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In the last movie, we looked at how to make a Print Preset to speed up the printing process especially when you often print to two or more different printers. Well, shouldn't we be able to do the same thing when exporting PDF files? Sure, and of course we can and the process is virtually identical. I will go to the File menu, choose Export, pick PDF from the Format pop-up menu, click Save and now that the Export PDF dialog box is open, I can set it up just the way I want. I am going to create a setting for exporting an interactive PDF that I will be putting on a website. This is very similar to what we do with InDesign Magazine for example.
I will set the Compatibility to 6 because most people have Acrobat 6, and I will make sure that it's going to view after exporting because I like seeing that. I will also turn on Layers and Bookmarks and Interactive Elements and all that good stuff. Let's go check out some of these other panes quickly. I don't need that high a resolution for an on-screen PDF. So I think I will just set that to 150 and the Image Quality could be go down to Medium. Just to make the PDF as small as possible. Again, this is not for print, this is for on-screen viewing. I don't need printer marks or bleed or slugs or anything like that. I will turn off Color Conversion. I will set it as No Color Conversion, because if I have an RGB file, I want to leave it as RGB.
I will however include my RGB profiles because I like to have the profiles in there just in case somebody wants to print it or if they want a more accurate screen representation. All right, this is looking pretty good. We don't have to worry about flattening because it's on screen and Acrobat 6 compatibility and okay, that looks pretty good. I like it. Now, I need to save it as a preset because I want to use it in the future. To do that, I click the Save Preset button and give it a name, Onscreen Viewing Preset. You can call it anything you want of course. I will click OK and we see that it shows up here in the Adobe PDF Preset popup menu.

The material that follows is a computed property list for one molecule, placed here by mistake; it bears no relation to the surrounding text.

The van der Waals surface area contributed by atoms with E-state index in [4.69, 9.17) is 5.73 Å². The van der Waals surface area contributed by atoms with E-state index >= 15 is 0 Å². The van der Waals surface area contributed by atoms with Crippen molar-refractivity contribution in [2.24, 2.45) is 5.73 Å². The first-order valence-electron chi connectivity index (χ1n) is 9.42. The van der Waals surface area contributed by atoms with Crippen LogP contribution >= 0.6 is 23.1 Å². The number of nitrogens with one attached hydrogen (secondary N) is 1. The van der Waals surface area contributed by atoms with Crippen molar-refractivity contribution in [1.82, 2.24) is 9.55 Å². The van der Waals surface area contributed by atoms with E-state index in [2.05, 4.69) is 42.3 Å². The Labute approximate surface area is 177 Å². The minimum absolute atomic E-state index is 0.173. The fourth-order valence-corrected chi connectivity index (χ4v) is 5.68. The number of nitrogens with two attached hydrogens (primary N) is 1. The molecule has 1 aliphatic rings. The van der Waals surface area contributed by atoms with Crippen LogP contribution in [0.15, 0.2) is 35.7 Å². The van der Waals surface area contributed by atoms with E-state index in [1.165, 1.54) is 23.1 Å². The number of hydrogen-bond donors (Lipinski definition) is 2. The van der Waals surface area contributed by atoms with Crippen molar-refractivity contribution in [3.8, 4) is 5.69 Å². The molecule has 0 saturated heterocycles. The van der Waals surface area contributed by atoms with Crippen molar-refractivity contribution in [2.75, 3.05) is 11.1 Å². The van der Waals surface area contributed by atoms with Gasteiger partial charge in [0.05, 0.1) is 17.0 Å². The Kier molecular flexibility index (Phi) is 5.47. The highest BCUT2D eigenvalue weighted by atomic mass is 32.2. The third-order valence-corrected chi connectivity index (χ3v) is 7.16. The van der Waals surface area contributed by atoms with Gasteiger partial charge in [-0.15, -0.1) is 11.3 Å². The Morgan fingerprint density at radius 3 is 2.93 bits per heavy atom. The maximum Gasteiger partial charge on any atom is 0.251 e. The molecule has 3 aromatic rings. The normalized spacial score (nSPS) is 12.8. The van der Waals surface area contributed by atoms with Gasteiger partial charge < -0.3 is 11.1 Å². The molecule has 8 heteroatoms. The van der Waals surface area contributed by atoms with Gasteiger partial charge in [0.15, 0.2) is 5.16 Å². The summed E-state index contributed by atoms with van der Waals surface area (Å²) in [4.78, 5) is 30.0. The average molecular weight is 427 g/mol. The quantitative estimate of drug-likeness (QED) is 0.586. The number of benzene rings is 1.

Now, one kind of cool thing about this is all the Creative Suite applications work together. So if I save an Adobe PDF Preset here, I will also automatically be able to use these settings in Illustrator or Photoshop or wherever. Okay, a couple of more things about PDF Presets. I think I will cancel that right now. I don't need to export this quite yet. But I do want to point out that in the File menu down near the Export feature, right above it is Adobe PDF Presets and this lists out all of the presets that we have created or that have been created in other Creative Suite apps. So that's very handy and there is a new one down at the bottom.
If I choose this right now, it will ask me to save the file and then bring me back to that dialog box, but here is a really cool part. If I hold down the Shift key and select File > PDF Presets and then choose my viewing preset, then it will simply ask me where I want to save it and I won't have to be bothered by that Export PDF dialog box at all. I just say export it, click Save and it just does it. It exports it out and opens it up, in this case in Acrobat. Let me switch back to InDesign for a moment and point out one more thing about that menu item here. There is a Define here. This is how you edit a PDF Preset if you ever need to go back there and change something about it. So I will choose Define, I will scroll down here to get the one that I just made, Onscreen Viewing Preset, and then I can click Edit and we can then make any changes we want.
For people who need to make PDFs fast and furious all day long, these PDF Presets are essential for a smooth workflow.
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